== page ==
Saturday, May 7, 2011

TV Episode Review: Justified “Bloody Harlan”

Last week I set aside space at the end of my review to take some guesses at who would come out of the season finale alive, and re-reading them I was amazed to discover I batted 1.000, if you don’t get picky about how people actually went down or hold it over my head that a couple situations are left up in the air, which, you know, don’t be a jerk about it.  Let’s not pretend I’m a genius for knowing that Doyle was going to get put down for a season’s worth of unforgivable assholery, nor is it really an act of extra-sensory perception to predict that Mags would have to pay some price as the season’s villain.  Dickie always seemed too pitiable to pay with his life when, truthfully, he’s right in pointing out to Raylan tonight that he owes Raylan about 7,000 steps a day, times 20 years of days, on a gimp leg thanks to Raylan’s home run swing.  Loretta got a wonderful wrap-up to one of the more painful stories of the season—she gets to put a bullet in Mags without carrying with her the burden of killing for the rest of her life.  I had said that she might provide one of this week’s surprises, and I’m not sure if that’s really true or not in retrospect.  It seems inevitable in hindsight that seeking to rectify her father’s unavenged murder would be her final act of the season, given her feistiness and quiet resolve in pretty much every moment of screen time.  I will claim at least partial credit for seeing Ava’s chest wound coming, but since I had a feeling she’d die and now I get the impression she’ll pull through to annoy us more with her poor decision making skills and make up for it with the way she wears a pair of jeans, I can’t really say I guessed it entirely.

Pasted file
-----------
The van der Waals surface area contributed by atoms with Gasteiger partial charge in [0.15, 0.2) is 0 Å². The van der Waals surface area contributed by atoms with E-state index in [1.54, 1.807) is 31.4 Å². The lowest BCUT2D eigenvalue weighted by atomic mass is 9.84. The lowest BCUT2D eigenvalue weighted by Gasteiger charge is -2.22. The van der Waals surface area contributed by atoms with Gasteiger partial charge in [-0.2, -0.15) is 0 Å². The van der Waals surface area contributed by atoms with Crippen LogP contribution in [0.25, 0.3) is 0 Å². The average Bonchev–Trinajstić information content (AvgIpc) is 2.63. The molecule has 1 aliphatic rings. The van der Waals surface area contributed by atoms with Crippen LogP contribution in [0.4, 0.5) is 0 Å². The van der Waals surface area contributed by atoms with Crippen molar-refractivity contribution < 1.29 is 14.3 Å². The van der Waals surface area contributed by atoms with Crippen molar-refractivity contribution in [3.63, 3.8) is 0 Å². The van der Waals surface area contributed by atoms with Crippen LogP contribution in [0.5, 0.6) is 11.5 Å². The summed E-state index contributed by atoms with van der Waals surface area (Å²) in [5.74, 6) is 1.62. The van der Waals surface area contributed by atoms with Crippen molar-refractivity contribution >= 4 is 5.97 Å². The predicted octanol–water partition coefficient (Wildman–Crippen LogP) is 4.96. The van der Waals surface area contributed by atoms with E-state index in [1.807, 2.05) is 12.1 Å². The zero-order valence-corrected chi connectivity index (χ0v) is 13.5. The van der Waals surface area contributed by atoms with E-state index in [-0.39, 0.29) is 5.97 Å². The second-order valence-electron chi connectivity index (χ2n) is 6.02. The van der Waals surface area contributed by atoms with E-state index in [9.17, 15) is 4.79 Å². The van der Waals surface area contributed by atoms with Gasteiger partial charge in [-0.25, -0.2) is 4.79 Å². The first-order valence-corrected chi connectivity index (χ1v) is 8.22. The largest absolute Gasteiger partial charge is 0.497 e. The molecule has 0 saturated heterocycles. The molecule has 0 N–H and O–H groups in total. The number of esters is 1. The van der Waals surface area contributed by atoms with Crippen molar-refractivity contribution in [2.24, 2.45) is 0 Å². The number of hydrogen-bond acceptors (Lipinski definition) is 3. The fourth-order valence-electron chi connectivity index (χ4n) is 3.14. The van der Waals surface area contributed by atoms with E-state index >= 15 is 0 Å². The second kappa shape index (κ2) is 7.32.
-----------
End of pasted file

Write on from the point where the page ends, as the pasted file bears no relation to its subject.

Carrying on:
On the upside, I’m really glad to have been correct (again, certainly no oracle for guessing at this) about Boyd coming out of it all unscathed tonight, and managing to walk ambiguous lines again as a likeable scoundrel.  Most notable tonight, I thought, were the things that I didn’t guess at:  Wynona provides an ultimatum which is probably the most emotional cliffhanger left for next season, especially since she’s pregnant (!), Boyd finds himself a Harlan County sheriff to enlist as an ally (I don’t think he served his usefulness tonight, not the way Boyd operates), and the old lady who changed Jed’s mind last week was nowhere to be seen, unless she was hiding in the woods somewhere chuckling as it all went down just as she had foreseen (that’s wild speculation on my part; there’s no reason to believe she’s an all-powerful Emperor Palpatine-type puppet master here, but there’s no way she’s going unexplained next season). 

I probably enjoyed Dickie’s final moments tonight (final moments of the season—who knows whether we’ll see him again next season in some capacity) more than any other character.  He’s a tragic figure of almost appalling proportions, and it seemed as much an act of mercy as anything else that the writers let him survive all this.  Arguably, his is the deepest woe of all, such has been his lot in life, as he outlives his entire family (and watches his older brother take a bullet in the head) and will have plenty of time in prison to mull over that fate.  He’s killed Aunt Helen and may have killed Ava, both cowardly acts breaking the code that better men than him abide by without exception (note how often Boyd goes out of his way to treat Ava with the Southern respect accorded to a woman), and yet he’s so outmatched by every masculine figure in the war that he’s little more than pitiable even in these horrible moments.